OIG Gets Serious on Referral Fraud
Regulators continue to indicate that they are serious about patients' right to freedom of choice of providers. Specifically, the Office of the Inspector General (OIG) of the U.S. Department of Health and Human Services published draft supplemental compliance guidance for hospitals. This supplemental guidance includes requirements related to patients' right to freedom of choice of providers as described below.
Specifically, the OIG directly addressed the compliance issues related to freedom of choice in the following:
"When referring to home health agencies, hospitals must comply with section 1861(ee)(2)(D) and (H) of the Act, requiring that Medicare participating hospitals, as part of the discharge planning process, (i) share with each beneficiary a list of Medicare-certified home health agencies that serve the beneficiary's geographic area and that request to be listed and (ii) identify any home health agency in which the hospital has a disclosable financial interest or that has a financial interest in the hospital."
Based upon the above, the OIG has indicated a clear willingness to treat violations of the requirements of the Balanced Budget Act as a form of fraud and/or abuse of the Programs.
The OIG also indicated that it has authority to exclude any individual or entity from participation in the Federal health care programs if they provide unnecessary items or services such as items or services in excess of the needs of patients or substandard items, including items or services of a quality which fails to meet professionally recognized standards of health care.
The OIG further stated that knowledge and/or intent are not required for exclusion under this provision. The exclusion can be based upon unnecessary or substandard items or services provided to patients, even if care provided to patients is not paid for by the Medicare or Medicaid Programs.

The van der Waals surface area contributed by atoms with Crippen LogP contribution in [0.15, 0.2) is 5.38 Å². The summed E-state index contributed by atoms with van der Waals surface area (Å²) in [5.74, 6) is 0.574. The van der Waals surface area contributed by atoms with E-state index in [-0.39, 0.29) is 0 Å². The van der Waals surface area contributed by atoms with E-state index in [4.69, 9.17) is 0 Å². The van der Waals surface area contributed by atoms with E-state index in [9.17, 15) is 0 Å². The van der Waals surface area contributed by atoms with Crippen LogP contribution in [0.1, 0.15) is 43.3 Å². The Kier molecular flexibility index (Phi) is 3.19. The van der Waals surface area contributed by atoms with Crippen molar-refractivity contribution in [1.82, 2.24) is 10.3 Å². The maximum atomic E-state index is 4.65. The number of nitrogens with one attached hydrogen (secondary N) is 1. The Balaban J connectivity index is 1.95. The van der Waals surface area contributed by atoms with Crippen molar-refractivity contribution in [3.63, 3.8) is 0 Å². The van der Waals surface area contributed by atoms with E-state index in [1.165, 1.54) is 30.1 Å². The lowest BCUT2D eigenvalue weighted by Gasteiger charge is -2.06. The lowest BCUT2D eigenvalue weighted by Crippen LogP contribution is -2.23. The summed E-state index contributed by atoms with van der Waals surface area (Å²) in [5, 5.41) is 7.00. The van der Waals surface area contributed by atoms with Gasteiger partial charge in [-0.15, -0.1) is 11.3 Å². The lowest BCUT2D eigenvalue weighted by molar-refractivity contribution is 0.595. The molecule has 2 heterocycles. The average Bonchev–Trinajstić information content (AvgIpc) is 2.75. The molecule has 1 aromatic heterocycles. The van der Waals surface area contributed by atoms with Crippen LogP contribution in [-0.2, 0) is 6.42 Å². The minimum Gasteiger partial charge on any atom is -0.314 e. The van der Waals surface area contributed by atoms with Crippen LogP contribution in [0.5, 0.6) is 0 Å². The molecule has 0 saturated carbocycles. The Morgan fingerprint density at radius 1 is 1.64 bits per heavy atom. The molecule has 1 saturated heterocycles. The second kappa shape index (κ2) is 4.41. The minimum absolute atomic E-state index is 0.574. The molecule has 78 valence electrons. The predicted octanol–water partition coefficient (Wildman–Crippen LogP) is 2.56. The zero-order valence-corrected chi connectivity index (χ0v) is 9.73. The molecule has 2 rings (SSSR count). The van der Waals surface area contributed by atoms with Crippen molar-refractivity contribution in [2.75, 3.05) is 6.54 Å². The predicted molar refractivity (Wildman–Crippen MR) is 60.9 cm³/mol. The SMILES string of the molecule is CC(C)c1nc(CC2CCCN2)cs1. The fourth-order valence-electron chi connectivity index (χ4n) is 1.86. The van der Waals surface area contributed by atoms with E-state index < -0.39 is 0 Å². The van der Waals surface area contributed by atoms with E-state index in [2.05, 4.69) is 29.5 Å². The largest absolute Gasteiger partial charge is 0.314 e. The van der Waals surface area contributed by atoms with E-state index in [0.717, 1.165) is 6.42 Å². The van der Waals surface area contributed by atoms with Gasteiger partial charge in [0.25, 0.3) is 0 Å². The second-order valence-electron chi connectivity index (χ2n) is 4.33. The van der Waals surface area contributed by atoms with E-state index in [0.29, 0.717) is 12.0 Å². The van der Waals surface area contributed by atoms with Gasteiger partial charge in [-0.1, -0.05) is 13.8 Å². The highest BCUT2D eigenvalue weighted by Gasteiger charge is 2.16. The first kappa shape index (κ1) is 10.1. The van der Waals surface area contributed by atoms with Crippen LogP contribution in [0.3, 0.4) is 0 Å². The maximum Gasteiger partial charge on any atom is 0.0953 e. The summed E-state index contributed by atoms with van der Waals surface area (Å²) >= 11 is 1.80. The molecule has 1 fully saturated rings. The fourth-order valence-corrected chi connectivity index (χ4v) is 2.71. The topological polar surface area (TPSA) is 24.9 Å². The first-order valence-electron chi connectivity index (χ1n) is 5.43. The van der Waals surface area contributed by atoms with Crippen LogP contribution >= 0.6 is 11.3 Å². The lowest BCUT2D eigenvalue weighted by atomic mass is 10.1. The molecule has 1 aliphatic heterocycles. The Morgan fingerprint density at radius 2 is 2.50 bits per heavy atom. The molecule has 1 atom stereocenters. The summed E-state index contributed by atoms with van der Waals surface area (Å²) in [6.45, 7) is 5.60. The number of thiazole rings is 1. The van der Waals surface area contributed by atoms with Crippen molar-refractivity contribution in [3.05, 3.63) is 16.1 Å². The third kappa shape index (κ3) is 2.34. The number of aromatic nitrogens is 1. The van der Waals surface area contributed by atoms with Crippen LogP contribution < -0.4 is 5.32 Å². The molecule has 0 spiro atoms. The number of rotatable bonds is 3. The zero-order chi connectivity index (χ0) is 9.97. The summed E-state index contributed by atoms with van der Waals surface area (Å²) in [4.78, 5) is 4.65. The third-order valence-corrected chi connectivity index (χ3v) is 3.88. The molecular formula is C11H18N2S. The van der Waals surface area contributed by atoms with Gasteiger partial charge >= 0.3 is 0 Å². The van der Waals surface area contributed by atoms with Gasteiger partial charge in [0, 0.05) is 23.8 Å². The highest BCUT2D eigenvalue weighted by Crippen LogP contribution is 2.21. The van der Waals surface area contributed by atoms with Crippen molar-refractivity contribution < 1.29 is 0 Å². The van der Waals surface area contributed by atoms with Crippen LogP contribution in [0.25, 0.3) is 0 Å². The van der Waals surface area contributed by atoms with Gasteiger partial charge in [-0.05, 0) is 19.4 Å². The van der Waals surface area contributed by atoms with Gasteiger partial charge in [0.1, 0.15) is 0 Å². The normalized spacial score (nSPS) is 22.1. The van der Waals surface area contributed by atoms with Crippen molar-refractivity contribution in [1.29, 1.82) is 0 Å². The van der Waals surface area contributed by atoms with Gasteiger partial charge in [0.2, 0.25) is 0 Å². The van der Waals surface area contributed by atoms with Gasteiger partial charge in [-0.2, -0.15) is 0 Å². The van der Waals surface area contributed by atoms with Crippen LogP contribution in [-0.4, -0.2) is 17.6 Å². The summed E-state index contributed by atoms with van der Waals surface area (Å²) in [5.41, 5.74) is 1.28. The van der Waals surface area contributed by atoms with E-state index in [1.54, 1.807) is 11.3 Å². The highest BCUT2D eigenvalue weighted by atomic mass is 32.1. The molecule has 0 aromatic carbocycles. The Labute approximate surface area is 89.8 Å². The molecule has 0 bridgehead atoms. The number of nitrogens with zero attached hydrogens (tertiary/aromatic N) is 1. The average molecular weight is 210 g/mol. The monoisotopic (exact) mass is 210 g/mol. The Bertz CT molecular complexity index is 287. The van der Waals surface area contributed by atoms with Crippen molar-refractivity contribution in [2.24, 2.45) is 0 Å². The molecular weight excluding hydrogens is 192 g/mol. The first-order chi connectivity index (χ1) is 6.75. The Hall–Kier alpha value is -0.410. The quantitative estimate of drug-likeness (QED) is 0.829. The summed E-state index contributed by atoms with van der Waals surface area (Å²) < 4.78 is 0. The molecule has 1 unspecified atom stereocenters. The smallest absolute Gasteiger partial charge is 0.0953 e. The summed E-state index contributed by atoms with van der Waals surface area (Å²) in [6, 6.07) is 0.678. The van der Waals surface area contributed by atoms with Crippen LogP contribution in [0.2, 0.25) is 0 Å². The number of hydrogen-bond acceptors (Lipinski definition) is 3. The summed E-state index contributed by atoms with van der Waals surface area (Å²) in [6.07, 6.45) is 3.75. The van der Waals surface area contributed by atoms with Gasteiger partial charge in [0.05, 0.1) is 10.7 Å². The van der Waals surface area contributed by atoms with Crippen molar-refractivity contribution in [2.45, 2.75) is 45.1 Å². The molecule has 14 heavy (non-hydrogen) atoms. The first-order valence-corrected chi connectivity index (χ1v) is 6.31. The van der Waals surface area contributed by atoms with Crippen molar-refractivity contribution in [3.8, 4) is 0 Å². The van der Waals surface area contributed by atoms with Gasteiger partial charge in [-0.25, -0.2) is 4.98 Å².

The OIG went on to state that violations of hospital conditions of participation (COP's), including those that govern discharge planning, or any other applicable standards of care may result in either over or under utilization of services and sanctions by the OIG. It is logical to conclude that applicable standards of care also include the requirements of the Balanced Budget Act of 1997.
Consequently, hospitals that violate applicable standards of care related to patients' right to freedom of choice of providers and discharge planning may be subject to sanctions by the OIG.
It is also important for discharge planners/case managers who work for hospitals to know that there is a broad array of tools available to providers and regulators to enforce patients' rights, including:
- Assisting patients to pursue violations of their common law rights to freedom of choice of providers regardless of payor source or type of care rendered primarily through the use of signed statements that describe violations.
- Assisting patients to pursue violations of two (2) federal statutes that guarantee Medicare and Medicaid patients the right to freedom of choice of providers primarily through the use of signed statements that describe violations.
- Reports to the Centers for Medicare and Medicaid Services (CMS) regional and central offices of violations of patients' right to freedom of choice of providers by providers who participate in the Medicare/Medicaid Programs.
- Reports to state surveyors about violations of patients' rights who treat such information as complaints and conduct surveys of hospital and other providers that may result in Statements of Deficiency, corrective action and follow up surveys.
- Reports to the OIG of violations of patients' rights to freedom of choice of providers and/or violations of applicable standards of care which may result in sanctions against providers.
There are a number of avenues for both patients and providers to pursue violations of patients' right to freedom of choice of providers. Providers and discharge planners/case managers should be proactive when they encounter such violations.
Elizabeth E. Hogue, Esq.
©Copyright, 2021. Elizabeth E. Hogue, Esq. All rights reserved. No portion of this material may be reproduced in any form without the advance written permission of the author.